Dante was okay with flying solo. He usually liked having the quiet time. Unless he started thinking about his past and what his future might have been had things worked out differently.
Three years prior, he'd been fighting Taliban in Afghanistan. He'd been engaged to Captain Samantha Olson, a personnel officer who'd been deployed at Bagram Airfield. Every chance he got he flew over to see her. They'd been planning their wedding and talking about what they'd put on their dream sheet for their next assignments.
After flying a particularly dangerous mission where his door gunner had taken a hit, Dante came back to base shaken and worried about his crew member. He stayed with the gunner until he was out of surgery. The gunner had survived.
But Dante's life would be forever changed. When he had left on his mission, his fiancée had decided to go with a few others to visit a local orphanage.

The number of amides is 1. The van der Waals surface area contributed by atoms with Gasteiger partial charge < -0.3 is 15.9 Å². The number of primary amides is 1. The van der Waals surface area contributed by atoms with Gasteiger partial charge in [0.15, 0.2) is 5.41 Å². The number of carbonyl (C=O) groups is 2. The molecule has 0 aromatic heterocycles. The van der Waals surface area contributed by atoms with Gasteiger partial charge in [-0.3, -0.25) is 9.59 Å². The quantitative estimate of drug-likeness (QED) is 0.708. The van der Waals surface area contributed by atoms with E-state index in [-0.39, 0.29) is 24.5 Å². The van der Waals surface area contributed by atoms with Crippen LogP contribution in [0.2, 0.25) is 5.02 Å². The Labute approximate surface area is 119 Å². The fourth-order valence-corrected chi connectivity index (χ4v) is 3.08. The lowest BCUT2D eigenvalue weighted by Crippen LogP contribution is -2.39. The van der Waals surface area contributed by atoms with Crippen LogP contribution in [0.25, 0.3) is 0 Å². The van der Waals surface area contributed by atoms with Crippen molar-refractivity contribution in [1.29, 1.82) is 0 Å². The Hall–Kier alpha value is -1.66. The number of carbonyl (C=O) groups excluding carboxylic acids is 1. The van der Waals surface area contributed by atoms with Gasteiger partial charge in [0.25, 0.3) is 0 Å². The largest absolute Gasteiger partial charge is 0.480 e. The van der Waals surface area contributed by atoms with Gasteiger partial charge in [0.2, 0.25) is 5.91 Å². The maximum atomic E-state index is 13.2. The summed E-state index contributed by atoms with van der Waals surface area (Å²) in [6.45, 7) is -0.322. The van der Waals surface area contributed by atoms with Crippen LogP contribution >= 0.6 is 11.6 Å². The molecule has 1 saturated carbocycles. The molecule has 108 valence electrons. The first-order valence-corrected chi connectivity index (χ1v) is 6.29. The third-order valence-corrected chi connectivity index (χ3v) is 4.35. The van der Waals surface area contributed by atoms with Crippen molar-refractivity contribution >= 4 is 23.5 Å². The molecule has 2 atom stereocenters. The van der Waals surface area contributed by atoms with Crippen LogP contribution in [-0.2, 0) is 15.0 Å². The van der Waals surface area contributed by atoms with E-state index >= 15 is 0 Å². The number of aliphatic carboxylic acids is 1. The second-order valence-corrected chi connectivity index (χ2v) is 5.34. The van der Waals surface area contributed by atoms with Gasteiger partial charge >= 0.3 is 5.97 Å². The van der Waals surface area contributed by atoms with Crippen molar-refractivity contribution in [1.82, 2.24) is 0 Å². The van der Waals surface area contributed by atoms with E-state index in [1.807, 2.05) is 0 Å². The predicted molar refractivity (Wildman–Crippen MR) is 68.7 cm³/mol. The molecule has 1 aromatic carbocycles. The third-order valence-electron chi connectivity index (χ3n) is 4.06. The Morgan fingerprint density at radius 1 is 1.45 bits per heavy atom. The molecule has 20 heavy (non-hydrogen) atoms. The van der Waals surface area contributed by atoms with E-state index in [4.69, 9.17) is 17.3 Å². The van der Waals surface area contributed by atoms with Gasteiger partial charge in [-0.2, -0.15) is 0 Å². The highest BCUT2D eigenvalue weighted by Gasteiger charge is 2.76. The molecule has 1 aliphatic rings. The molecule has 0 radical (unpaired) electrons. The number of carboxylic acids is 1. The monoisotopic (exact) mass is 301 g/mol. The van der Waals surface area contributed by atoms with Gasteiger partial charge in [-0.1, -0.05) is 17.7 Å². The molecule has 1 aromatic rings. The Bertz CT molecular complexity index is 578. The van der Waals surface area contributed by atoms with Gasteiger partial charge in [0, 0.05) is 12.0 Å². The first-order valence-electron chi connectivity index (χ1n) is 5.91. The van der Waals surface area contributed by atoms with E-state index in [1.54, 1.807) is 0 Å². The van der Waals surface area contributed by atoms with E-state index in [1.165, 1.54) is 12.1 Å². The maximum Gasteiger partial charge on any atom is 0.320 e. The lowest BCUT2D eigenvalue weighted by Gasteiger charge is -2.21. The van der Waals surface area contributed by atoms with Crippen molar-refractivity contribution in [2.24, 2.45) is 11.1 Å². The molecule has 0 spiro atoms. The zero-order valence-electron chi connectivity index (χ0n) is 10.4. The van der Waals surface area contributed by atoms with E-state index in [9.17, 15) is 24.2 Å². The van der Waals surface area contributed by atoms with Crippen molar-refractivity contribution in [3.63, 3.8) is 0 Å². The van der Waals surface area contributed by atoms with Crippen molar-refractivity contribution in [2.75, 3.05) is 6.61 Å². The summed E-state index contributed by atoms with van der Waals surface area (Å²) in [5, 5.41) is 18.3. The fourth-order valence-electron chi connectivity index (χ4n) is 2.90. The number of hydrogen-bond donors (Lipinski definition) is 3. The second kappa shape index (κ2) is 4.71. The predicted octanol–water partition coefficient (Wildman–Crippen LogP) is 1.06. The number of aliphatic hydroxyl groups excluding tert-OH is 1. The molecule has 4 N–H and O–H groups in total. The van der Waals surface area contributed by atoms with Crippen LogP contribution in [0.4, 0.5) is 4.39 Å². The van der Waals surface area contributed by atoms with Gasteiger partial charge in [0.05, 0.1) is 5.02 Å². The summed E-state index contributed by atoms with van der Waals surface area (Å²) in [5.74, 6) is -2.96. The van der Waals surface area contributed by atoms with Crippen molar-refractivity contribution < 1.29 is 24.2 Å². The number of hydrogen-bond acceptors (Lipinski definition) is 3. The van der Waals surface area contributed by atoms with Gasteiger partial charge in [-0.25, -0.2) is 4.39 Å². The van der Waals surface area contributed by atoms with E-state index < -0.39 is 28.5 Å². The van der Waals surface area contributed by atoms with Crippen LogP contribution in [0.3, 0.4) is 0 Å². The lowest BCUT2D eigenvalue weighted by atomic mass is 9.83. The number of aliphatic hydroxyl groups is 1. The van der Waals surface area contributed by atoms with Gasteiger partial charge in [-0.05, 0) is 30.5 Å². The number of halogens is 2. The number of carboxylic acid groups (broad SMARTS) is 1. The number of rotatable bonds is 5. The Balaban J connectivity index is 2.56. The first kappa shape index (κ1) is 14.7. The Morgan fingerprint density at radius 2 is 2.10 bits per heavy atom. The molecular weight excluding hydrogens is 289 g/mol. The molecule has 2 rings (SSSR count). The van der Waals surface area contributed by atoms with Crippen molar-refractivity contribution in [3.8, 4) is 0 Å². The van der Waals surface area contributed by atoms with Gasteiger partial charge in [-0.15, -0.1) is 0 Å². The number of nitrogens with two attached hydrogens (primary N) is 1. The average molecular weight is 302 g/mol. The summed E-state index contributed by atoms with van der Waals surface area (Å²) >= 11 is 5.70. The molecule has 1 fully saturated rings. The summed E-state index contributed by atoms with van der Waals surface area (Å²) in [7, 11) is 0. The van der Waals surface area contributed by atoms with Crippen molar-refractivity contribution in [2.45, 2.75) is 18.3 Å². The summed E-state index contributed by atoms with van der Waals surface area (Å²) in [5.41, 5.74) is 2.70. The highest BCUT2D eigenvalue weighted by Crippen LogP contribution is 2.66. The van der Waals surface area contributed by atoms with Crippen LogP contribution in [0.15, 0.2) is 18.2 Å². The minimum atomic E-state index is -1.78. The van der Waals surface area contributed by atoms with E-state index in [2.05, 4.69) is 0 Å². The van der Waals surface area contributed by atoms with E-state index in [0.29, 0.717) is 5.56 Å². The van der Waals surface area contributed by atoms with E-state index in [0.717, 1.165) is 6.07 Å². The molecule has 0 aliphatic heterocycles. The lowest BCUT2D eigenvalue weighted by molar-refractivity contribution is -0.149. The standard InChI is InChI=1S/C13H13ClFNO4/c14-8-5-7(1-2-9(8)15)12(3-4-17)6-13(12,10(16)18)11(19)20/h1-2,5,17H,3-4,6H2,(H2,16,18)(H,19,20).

On the way back, her vehicle hit an improvised explosive device. Three of the four people on board the military vehicle had died instantly. Samantha had survived long enough to get a call through to the base. By the time medics arrived, she'd lost too much blood.
Dante had constructed images in his mind of Samantha lying on the ground, the uniform she'd been so proud to wear torn, a pool of her own blood soaking into the desert sand.
He'd thought through the chain of events over and over, wondering if he'd gone straight from his mission to Bagram, would Samantha have stayed inside the wire instead of venturing out? Had their talk about the babies they wanted spurred her to visit the children no one wanted? Those whose parents had been collateral damage or killed by the Taliban as warning or retribution?
Today was the third anniversary of her death. When Chris had called in sick, Dante couldn't cancel the flight, and he sure as hell couldn't stay at home with his memories haunting him.
For three years, he'd pored over the events of that day, wishing he could go back and change things so that Samantha was still there. How was he expected to get on with his life when her memory haunted him?